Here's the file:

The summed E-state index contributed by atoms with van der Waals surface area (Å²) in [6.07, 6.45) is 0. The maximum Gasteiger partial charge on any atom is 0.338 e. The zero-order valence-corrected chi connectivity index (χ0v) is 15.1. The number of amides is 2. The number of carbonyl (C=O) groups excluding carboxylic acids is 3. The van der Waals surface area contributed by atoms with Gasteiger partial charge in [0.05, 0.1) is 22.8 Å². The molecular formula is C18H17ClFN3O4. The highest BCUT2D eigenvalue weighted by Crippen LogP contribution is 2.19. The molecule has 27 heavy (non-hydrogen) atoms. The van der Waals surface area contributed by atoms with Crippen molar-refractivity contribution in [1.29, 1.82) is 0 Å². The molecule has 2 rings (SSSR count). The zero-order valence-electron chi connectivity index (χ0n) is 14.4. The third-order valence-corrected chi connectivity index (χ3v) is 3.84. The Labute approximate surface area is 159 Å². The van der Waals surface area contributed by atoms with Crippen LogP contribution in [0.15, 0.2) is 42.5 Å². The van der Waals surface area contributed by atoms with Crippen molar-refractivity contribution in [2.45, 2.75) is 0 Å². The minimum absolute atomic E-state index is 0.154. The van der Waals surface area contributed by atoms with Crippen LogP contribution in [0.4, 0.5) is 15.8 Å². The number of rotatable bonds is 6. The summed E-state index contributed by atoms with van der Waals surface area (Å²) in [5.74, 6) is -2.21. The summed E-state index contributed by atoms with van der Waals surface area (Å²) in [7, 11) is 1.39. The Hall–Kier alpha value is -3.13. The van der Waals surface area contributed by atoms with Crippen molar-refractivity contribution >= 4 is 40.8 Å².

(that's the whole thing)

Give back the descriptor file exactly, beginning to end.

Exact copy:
The summed E-state index contributed by atoms with van der Waals surface area (Å²) in [6.07, 6.45) is 0. The maximum Gasteiger partial charge on any atom is 0.338 e. The zero-order valence-corrected chi connectivity index (χ0v) is 15.1. The number of amides is 2. The number of carbonyl (C=O) groups excluding carboxylic acids is 3. The van der Waals surface area contributed by atoms with Gasteiger partial charge in [0.05, 0.1) is 22.8 Å². The molecular formula is C18H17ClFN3O4. The highest BCUT2D eigenvalue weighted by Crippen LogP contribution is 2.19. The molecule has 27 heavy (non-hydrogen) atoms. The van der Waals surface area contributed by atoms with Crippen molar-refractivity contribution in [1.29, 1.82) is 0 Å². The molecule has 2 rings (SSSR count). The zero-order valence-electron chi connectivity index (χ0n) is 14.4. The third-order valence-corrected chi connectivity index (χ3v) is 3.84. The Labute approximate surface area is 159 Å². The van der Waals surface area contributed by atoms with Crippen LogP contribution in [0.15, 0.2) is 42.5 Å². The van der Waals surface area contributed by atoms with Crippen molar-refractivity contribution in [2.45, 2.75) is 0 Å². The minimum absolute atomic E-state index is 0.154. The van der Waals surface area contributed by atoms with Crippen LogP contribution in [0.4, 0.5) is 15.8 Å². The number of rotatable bonds is 6. The summed E-state index contributed by atoms with van der Waals surface area (Å²) in [5.74, 6) is -2.21. The summed E-state index contributed by atoms with van der Waals surface area (Å²) in [7, 11) is 1.39. The Hall–Kier alpha value is -3.13. The van der Waals surface area contributed by atoms with Crippen molar-refractivity contribution >= 4 is 40.8 Å².